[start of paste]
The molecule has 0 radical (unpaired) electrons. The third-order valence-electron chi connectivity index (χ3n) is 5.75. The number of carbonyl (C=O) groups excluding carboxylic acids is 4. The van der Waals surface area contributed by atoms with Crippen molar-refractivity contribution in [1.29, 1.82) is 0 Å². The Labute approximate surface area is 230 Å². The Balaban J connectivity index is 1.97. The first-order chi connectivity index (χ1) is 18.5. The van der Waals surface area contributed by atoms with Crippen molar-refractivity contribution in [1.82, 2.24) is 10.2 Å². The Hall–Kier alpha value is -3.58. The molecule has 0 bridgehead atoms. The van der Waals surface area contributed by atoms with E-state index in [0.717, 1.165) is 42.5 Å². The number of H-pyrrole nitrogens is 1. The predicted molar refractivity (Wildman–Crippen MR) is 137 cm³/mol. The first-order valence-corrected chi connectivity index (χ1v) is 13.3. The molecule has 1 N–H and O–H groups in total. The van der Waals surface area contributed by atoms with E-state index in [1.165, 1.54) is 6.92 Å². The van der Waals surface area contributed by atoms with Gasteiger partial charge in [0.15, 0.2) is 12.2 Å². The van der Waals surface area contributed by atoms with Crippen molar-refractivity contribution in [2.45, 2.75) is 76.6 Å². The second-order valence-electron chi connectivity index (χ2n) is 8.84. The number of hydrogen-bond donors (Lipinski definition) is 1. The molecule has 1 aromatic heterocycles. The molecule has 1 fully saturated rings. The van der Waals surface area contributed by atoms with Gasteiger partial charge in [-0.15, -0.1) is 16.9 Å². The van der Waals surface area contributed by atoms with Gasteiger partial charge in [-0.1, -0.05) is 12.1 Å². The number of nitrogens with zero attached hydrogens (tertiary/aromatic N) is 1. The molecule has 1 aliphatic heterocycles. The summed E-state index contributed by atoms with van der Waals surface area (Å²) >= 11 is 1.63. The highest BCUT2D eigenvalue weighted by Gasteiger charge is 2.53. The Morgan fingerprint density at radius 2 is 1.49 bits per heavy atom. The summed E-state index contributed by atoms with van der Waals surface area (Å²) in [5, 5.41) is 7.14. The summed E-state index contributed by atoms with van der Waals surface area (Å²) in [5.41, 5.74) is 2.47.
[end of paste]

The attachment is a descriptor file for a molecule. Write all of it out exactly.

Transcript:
The molecule has 0 radical (unpaired) electrons. The third-order valence-electron chi connectivity index (χ3n) is 5.75. The number of carbonyl (C=O) groups excluding carboxylic acids is 4. The van der Waals surface area contributed by atoms with Crippen molar-refractivity contribution in [1.29, 1.82) is 0 Å². The Labute approximate surface area is 230 Å². The Balaban J connectivity index is 1.97. The first-order chi connectivity index (χ1) is 18.5. The van der Waals surface area contributed by atoms with Crippen molar-refractivity contribution in [1.82, 2.24) is 10.2 Å². The Hall–Kier alpha value is -3.58. The molecule has 0 bridgehead atoms. The van der Waals surface area contributed by atoms with E-state index in [0.717, 1.165) is 42.5 Å². The number of H-pyrrole nitrogens is 1. The predicted molar refractivity (Wildman–Crippen MR) is 137 cm³/mol. The first-order valence-corrected chi connectivity index (χ1v) is 13.3. The molecule has 1 N–H and O–H groups in total. The van der Waals surface area contributed by atoms with E-state index in [1.165, 1.54) is 6.92 Å². The van der Waals surface area contributed by atoms with Gasteiger partial charge in [0.15, 0.2) is 12.2 Å². The van der Waals surface area contributed by atoms with Crippen molar-refractivity contribution in [2.45, 2.75) is 76.6 Å². The second-order valence-electron chi connectivity index (χ2n) is 8.84. The number of hydrogen-bond donors (Lipinski definition) is 1. The molecule has 1 aromatic heterocycles. The molecule has 1 fully saturated rings. The van der Waals surface area contributed by atoms with Gasteiger partial charge in [-0.15, -0.1) is 16.9 Å². The van der Waals surface area contributed by atoms with Gasteiger partial charge in [-0.1, -0.05) is 12.1 Å². The number of nitrogens with zero attached hydrogens (tertiary/aromatic N) is 1. The molecule has 1 aliphatic heterocycles. The summed E-state index contributed by atoms with van der Waals surface area (Å²) >= 11 is 1.63. The highest BCUT2D eigenvalue weighted by Gasteiger charge is 2.53. The Morgan fingerprint density at radius 2 is 1.49 bits per heavy atom. The summed E-state index contributed by atoms with van der Waals surface area (Å²) in [5, 5.41) is 7.14. The summed E-state index contributed by atoms with van der Waals surface area (Å²) in [5.41, 5.74) is 2.47.